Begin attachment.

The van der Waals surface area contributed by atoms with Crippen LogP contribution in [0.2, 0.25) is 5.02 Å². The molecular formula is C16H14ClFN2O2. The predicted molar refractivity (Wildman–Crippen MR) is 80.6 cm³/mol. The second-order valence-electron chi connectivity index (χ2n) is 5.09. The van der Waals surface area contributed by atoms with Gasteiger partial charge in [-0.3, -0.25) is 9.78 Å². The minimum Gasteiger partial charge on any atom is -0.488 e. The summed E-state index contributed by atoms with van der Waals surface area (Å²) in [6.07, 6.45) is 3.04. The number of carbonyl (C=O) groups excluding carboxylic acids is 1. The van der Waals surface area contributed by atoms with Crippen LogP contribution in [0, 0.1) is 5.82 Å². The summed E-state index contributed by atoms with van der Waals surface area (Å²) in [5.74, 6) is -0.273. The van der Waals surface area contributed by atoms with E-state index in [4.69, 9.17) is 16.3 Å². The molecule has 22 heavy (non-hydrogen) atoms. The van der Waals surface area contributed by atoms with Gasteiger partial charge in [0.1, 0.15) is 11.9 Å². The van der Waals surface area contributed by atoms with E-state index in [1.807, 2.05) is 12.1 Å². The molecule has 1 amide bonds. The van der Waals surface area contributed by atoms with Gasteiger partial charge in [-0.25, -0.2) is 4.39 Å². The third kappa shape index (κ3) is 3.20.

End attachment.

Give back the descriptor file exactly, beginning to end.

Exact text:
The van der Waals surface area contributed by atoms with Crippen LogP contribution in [0.2, 0.25) is 5.02 Å². The molecular formula is C16H14ClFN2O2. The predicted molar refractivity (Wildman–Crippen MR) is 80.6 cm³/mol. The second-order valence-electron chi connectivity index (χ2n) is 5.09. The van der Waals surface area contributed by atoms with Gasteiger partial charge in [-0.3, -0.25) is 9.78 Å². The minimum Gasteiger partial charge on any atom is -0.488 e. The summed E-state index contributed by atoms with van der Waals surface area (Å²) in [6.07, 6.45) is 3.04. The number of carbonyl (C=O) groups excluding carboxylic acids is 1. The van der Waals surface area contributed by atoms with Crippen LogP contribution in [0, 0.1) is 5.82 Å². The summed E-state index contributed by atoms with van der Waals surface area (Å²) in [5.74, 6) is -0.273. The van der Waals surface area contributed by atoms with E-state index in [4.69, 9.17) is 16.3 Å². The molecule has 22 heavy (non-hydrogen) atoms. The van der Waals surface area contributed by atoms with Gasteiger partial charge in [0.1, 0.15) is 11.9 Å². The van der Waals surface area contributed by atoms with E-state index in [1.807, 2.05) is 12.1 Å². The molecule has 1 amide bonds. The van der Waals surface area contributed by atoms with Gasteiger partial charge in [-0.25, -0.2) is 4.39 Å². The third kappa shape index (κ3) is 3.20.